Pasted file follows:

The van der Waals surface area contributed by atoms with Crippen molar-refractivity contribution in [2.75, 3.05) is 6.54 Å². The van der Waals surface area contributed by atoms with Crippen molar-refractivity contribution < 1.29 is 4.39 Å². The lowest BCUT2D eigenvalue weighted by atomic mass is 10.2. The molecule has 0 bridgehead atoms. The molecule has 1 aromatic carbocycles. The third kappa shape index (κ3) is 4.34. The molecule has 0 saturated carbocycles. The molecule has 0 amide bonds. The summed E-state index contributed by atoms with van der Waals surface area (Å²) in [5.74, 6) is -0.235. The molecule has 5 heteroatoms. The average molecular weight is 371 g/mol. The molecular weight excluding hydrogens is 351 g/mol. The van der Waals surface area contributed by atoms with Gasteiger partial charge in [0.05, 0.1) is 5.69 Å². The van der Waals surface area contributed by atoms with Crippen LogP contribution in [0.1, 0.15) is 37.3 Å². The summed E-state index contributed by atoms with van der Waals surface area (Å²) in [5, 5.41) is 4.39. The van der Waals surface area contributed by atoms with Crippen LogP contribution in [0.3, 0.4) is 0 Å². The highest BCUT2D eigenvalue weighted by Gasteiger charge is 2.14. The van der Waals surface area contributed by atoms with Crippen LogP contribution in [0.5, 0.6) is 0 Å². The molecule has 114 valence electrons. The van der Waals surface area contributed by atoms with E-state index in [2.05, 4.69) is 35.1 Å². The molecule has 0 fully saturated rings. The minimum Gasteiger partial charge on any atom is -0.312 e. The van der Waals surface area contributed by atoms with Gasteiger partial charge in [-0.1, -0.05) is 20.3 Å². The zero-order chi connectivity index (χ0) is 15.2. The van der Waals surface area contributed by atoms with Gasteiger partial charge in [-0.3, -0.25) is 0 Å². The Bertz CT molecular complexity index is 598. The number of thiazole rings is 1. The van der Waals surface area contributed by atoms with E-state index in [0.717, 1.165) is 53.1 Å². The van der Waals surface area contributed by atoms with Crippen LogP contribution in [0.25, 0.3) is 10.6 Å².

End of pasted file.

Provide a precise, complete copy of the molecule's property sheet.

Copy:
The van der Waals surface area contributed by atoms with Crippen molar-refractivity contribution in [2.75, 3.05) is 6.54 Å². The van der Waals surface area contributed by atoms with Crippen molar-refractivity contribution < 1.29 is 4.39 Å². The lowest BCUT2D eigenvalue weighted by atomic mass is 10.2. The molecule has 0 bridgehead atoms. The molecule has 1 aromatic carbocycles. The third kappa shape index (κ3) is 4.34. The molecule has 0 saturated carbocycles. The molecule has 0 amide bonds. The summed E-state index contributed by atoms with van der Waals surface area (Å²) in [5.74, 6) is -0.235. The molecule has 5 heteroatoms. The average molecular weight is 371 g/mol. The molecular weight excluding hydrogens is 351 g/mol. The van der Waals surface area contributed by atoms with Gasteiger partial charge in [0.05, 0.1) is 5.69 Å². The van der Waals surface area contributed by atoms with Crippen LogP contribution in [0.1, 0.15) is 37.3 Å². The summed E-state index contributed by atoms with van der Waals surface area (Å²) in [5, 5.41) is 4.39. The van der Waals surface area contributed by atoms with Crippen LogP contribution in [0.3, 0.4) is 0 Å². The highest BCUT2D eigenvalue weighted by Gasteiger charge is 2.14. The van der Waals surface area contributed by atoms with Crippen LogP contribution in [0.5, 0.6) is 0 Å². The molecule has 114 valence electrons. The van der Waals surface area contributed by atoms with E-state index in [2.05, 4.69) is 35.1 Å². The molecule has 0 fully saturated rings. The minimum Gasteiger partial charge on any atom is -0.312 e. The van der Waals surface area contributed by atoms with Gasteiger partial charge in [-0.1, -0.05) is 20.3 Å². The zero-order chi connectivity index (χ0) is 15.2. The van der Waals surface area contributed by atoms with Gasteiger partial charge in [-0.3, -0.25) is 0 Å². The Bertz CT molecular complexity index is 598. The number of thiazole rings is 1. The van der Waals surface area contributed by atoms with E-state index in [0.717, 1.165) is 53.1 Å². The van der Waals surface area contributed by atoms with Crippen LogP contribution in [0.25, 0.3) is 10.6 Å².